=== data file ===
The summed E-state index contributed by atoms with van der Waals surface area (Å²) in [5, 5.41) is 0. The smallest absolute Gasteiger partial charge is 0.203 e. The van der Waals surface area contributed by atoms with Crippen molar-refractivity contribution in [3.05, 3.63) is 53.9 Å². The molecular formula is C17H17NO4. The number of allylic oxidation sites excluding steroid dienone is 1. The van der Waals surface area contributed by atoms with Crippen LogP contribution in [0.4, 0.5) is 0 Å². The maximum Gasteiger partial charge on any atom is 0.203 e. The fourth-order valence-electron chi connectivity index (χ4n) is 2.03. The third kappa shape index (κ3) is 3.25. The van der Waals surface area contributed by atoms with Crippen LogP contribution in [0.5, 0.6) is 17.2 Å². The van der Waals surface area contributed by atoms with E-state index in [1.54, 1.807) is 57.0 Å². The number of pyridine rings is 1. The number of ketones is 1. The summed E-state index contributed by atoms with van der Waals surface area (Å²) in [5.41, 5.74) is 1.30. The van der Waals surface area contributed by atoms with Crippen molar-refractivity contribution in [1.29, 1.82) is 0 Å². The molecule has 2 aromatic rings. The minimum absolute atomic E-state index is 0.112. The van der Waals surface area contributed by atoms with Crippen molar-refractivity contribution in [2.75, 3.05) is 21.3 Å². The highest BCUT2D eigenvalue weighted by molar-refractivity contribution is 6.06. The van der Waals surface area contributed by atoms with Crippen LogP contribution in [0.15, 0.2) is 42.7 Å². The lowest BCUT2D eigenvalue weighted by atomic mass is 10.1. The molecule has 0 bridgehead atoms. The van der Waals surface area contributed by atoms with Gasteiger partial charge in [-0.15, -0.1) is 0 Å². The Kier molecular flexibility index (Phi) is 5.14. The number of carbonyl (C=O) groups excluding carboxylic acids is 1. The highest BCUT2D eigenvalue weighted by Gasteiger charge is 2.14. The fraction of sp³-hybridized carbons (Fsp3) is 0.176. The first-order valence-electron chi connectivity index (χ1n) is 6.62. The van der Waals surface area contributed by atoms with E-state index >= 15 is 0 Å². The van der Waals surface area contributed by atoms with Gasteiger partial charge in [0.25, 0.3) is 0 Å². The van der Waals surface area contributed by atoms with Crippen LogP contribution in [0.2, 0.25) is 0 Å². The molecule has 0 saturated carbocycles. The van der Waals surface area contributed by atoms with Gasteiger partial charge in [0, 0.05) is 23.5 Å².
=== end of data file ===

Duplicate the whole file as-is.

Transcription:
The summed E-state index contributed by atoms with van der Waals surface area (Å²) in [5, 5.41) is 0. The smallest absolute Gasteiger partial charge is 0.203 e. The van der Waals surface area contributed by atoms with Crippen molar-refractivity contribution in [3.05, 3.63) is 53.9 Å². The molecular formula is C17H17NO4. The number of allylic oxidation sites excluding steroid dienone is 1. The van der Waals surface area contributed by atoms with Crippen LogP contribution in [0.4, 0.5) is 0 Å². The maximum Gasteiger partial charge on any atom is 0.203 e. The fourth-order valence-electron chi connectivity index (χ4n) is 2.03. The third kappa shape index (κ3) is 3.25. The van der Waals surface area contributed by atoms with Crippen LogP contribution in [0.5, 0.6) is 17.2 Å². The van der Waals surface area contributed by atoms with E-state index in [1.54, 1.807) is 57.0 Å². The number of pyridine rings is 1. The number of ketones is 1. The summed E-state index contributed by atoms with van der Waals surface area (Å²) in [5.41, 5.74) is 1.30. The van der Waals surface area contributed by atoms with Crippen molar-refractivity contribution in [1.29, 1.82) is 0 Å². The molecule has 2 aromatic rings. The minimum absolute atomic E-state index is 0.112. The van der Waals surface area contributed by atoms with Crippen molar-refractivity contribution in [2.75, 3.05) is 21.3 Å². The highest BCUT2D eigenvalue weighted by molar-refractivity contribution is 6.06. The van der Waals surface area contributed by atoms with Crippen LogP contribution in [0.15, 0.2) is 42.7 Å². The lowest BCUT2D eigenvalue weighted by atomic mass is 10.1. The molecule has 0 bridgehead atoms. The van der Waals surface area contributed by atoms with Gasteiger partial charge in [-0.15, -0.1) is 0 Å². The Kier molecular flexibility index (Phi) is 5.14. The number of carbonyl (C=O) groups excluding carboxylic acids is 1. The highest BCUT2D eigenvalue weighted by Gasteiger charge is 2.14. The fraction of sp³-hybridized carbons (Fsp3) is 0.176. The first-order valence-electron chi connectivity index (χ1n) is 6.62. The van der Waals surface area contributed by atoms with E-state index >= 15 is 0 Å². The van der Waals surface area contributed by atoms with Gasteiger partial charge in [0.25, 0.3) is 0 Å². The van der Waals surface area contributed by atoms with Crippen LogP contribution in [0.2, 0.25) is 0 Å². The molecule has 0 saturated carbocycles. The van der Waals surface area contributed by atoms with Gasteiger partial charge in [0, 0.05) is 23.5 Å².